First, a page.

The Next

Today I come with an important warning.

IPO-Mania has once again gripped the technology sector.

Investors participating are going to get BURNED.

Do NOT be one of those investors.

It’s 1999 all over again for absurd tech IPO valuations.

Today, we’re going to take a quick trip down memory lane for a valuable lesson from history. Then I’m going to name a specific stock that you must avoid. — The Poster Child of the Bubble

Out of all the companies that went bust during the bubble, likely the most infamous of them all was

Like many other e-commerce retailers, was launched with the intention of dominating its respective niche — selling discounted products online to pet owners. was launched in January 2000 with a hilarious $1.2 million Super Bowl advertisement that USA Today ranked as the top ad for the entire game.

The advertisement gave the company national recognition.

The sock puppet that appeared in the ad even later appeared on Good Morning America and in People Magazine.

On the back of this momentum, the company IPO’d in February 2000 under the ticker IPET at $11 per share.

Like everything back then, the IPO was well received. During the first day of trading, IPET raced from $11 to $14.

At that share price, the market valued this business (which was nowhere close to turning a profit) at more than $400 million.

It was all downhill from there.

During its first fiscal year, generated all of $619,000 in revenues while spending $12 million on advertising and paying the salaries of more than 300 people.

Ouch… that sucking sound was cash going out the door.

With operations burning massive amounts of cash from Day-1, this company (and its stock) went into a terrible spiral.

History shows that went from IPO to a $400 million market valuation to bankruptcy in just 268 days.

Investors who owned shares lost everything. is Back — This Time Its Name is…

Back in May we first warned readers that IPO-Mania had returned to the tech sector.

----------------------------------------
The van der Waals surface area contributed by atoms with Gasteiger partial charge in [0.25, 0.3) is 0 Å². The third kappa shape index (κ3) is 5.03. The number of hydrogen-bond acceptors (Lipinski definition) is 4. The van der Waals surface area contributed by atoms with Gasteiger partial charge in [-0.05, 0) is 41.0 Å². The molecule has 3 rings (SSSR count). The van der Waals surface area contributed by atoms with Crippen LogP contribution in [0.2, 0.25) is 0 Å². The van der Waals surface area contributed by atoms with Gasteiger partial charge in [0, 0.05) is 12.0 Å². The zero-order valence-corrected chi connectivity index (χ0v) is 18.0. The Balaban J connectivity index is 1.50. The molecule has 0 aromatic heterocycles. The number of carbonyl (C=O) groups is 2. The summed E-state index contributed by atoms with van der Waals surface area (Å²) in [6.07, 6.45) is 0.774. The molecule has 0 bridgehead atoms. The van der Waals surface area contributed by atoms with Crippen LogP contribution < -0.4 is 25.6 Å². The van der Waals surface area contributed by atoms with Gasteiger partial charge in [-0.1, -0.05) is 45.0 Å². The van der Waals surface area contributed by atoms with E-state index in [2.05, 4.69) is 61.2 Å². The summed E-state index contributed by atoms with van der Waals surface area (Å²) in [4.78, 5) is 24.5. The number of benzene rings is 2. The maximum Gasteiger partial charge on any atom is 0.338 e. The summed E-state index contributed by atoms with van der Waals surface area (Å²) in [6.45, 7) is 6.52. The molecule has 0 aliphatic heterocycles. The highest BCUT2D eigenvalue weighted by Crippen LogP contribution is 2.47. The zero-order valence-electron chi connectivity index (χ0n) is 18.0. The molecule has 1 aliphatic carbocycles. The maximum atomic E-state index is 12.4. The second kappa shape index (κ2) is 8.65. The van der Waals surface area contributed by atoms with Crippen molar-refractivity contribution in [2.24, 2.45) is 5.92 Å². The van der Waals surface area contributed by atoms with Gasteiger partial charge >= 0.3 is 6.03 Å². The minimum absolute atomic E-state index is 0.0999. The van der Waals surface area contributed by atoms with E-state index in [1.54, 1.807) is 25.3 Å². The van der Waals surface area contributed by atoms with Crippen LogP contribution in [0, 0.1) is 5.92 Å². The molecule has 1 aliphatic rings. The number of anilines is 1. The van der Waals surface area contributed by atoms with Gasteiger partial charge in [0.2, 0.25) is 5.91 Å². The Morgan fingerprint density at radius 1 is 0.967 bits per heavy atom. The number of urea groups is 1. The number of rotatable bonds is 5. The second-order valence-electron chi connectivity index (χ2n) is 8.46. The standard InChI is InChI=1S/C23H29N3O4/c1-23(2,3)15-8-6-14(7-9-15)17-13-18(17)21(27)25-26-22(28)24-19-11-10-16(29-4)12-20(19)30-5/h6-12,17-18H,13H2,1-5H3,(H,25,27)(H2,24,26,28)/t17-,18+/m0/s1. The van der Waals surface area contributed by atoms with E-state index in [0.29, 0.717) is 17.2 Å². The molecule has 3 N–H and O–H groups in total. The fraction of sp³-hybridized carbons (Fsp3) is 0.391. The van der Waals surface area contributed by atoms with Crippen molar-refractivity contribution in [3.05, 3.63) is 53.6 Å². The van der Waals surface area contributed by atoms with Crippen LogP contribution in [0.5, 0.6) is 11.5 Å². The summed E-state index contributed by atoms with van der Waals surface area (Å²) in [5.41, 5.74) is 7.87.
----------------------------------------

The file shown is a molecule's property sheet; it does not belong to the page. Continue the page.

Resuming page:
We noted how in 2018, the percentage of venture capital-backed IPOs that were actually profitable tallied only 16 percent — a level not seen since the mania of 2000.

This is an area of the market that must be avoided today.

There is no clearer evidence than the stock that I consider the second coming of recently IPO’d Chewy (CHWY).

The company described its business in its IPO registration statement as:

Our mission is to be the most trusted and convenient online destination for pet parents everywhere. Since our launch, we have created the largest pure-play pet e-tailer in the United States, offering virtually everything a pet needs.

Folks, that description could very well have come from 1999. This company literally is the second incarnation of!

Incredibly, many investors are oblivious to the fact that owning shares of Chewy is just as risky as owning back in 2000.

In fact, the risk posed by Chewy to investors is even greater.

While the peak stock market valuation of was $400 million. Today the stock market is valuing Chewy as being worth a staggering $13.5 billion.

This means that Chewy is valued 33 times’s richest valuation.

And just like, Chewy is nowhere close to turning a profit.

This $13.5 billion valuation is for a company that analysts believe might first eek out a profit in 2023… if everything goes according to plan.

Sounds unlikely considering how cutthroat today’s e-commerce industry is… (Amazon anyone?)


IPO-Mania has gripped the entire technology sector and it is clear that investors should run — not walk — away from shares of Chewy.

For much better investment alternatives, stick with us here at The Daily Edge. We have plenty of great ideas coming your way.

And I promise that they will be attached to highly profitable, cash generating businesses.

Here’s to looking through the windshield,

Jody Chudley

Jody Chudley
Financial Analyst, The Daily Edge

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Jody Chudley

Jody Chudley is a contributing analyst to Lifetime Income Report and Contract Income Alert. Jody is a qualified accountant with a degree in Finance from Brandon University. After spending fifteen years in various finance and planning roles with an international financial institution, Jody set out to manage his portfolio on a full-time basis.

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